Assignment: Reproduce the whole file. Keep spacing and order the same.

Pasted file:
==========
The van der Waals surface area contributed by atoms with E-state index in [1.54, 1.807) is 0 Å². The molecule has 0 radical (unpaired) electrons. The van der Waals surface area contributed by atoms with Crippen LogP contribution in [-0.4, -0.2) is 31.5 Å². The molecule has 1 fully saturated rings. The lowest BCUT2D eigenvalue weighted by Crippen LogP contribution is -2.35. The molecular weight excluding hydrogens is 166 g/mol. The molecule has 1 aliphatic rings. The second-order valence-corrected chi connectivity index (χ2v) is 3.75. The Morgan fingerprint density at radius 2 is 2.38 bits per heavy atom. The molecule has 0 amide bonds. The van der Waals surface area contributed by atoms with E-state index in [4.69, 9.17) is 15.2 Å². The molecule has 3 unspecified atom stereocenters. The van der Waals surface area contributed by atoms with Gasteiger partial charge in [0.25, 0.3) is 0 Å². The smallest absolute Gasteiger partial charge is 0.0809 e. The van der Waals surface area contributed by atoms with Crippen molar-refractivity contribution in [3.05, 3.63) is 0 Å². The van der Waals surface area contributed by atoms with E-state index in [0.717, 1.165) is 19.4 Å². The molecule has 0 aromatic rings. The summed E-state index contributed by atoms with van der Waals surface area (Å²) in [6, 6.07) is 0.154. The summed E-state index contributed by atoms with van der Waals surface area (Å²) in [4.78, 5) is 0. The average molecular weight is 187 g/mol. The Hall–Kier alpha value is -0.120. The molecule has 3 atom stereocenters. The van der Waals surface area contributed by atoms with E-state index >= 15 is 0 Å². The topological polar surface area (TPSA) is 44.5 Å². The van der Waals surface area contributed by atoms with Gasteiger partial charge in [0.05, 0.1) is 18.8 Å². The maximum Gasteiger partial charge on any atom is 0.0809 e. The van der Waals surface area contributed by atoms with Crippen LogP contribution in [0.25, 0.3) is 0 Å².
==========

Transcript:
The van der Waals surface area contributed by atoms with E-state index in [1.54, 1.807) is 0 Å². The molecule has 0 radical (unpaired) electrons. The van der Waals surface area contributed by atoms with Crippen LogP contribution in [-0.4, -0.2) is 31.5 Å². The molecule has 1 fully saturated rings. The lowest BCUT2D eigenvalue weighted by Crippen LogP contribution is -2.35. The molecular weight excluding hydrogens is 166 g/mol. The molecule has 1 aliphatic rings. The second-order valence-corrected chi connectivity index (χ2v) is 3.75. The Morgan fingerprint density at radius 2 is 2.38 bits per heavy atom. The molecule has 0 amide bonds. The van der Waals surface area contributed by atoms with E-state index in [4.69, 9.17) is 15.2 Å². The molecule has 3 unspecified atom stereocenters. The van der Waals surface area contributed by atoms with Gasteiger partial charge in [0.25, 0.3) is 0 Å². The smallest absolute Gasteiger partial charge is 0.0809 e. The van der Waals surface area contributed by atoms with Crippen molar-refractivity contribution in [3.05, 3.63) is 0 Å². The van der Waals surface area contributed by atoms with E-state index in [0.717, 1.165) is 19.4 Å². The molecule has 0 aromatic rings. The summed E-state index contributed by atoms with van der Waals surface area (Å²) in [6, 6.07) is 0.154. The summed E-state index contributed by atoms with van der Waals surface area (Å²) in [4.78, 5) is 0. The average molecular weight is 187 g/mol. The Hall–Kier alpha value is -0.120. The molecule has 3 atom stereocenters. The van der Waals surface area contributed by atoms with E-state index >= 15 is 0 Å². The topological polar surface area (TPSA) is 44.5 Å². The van der Waals surface area contributed by atoms with Gasteiger partial charge in [0.05, 0.1) is 18.8 Å². The maximum Gasteiger partial charge on any atom is 0.0809 e. The van der Waals surface area contributed by atoms with Crippen LogP contribution in [0.25, 0.3) is 0 Å².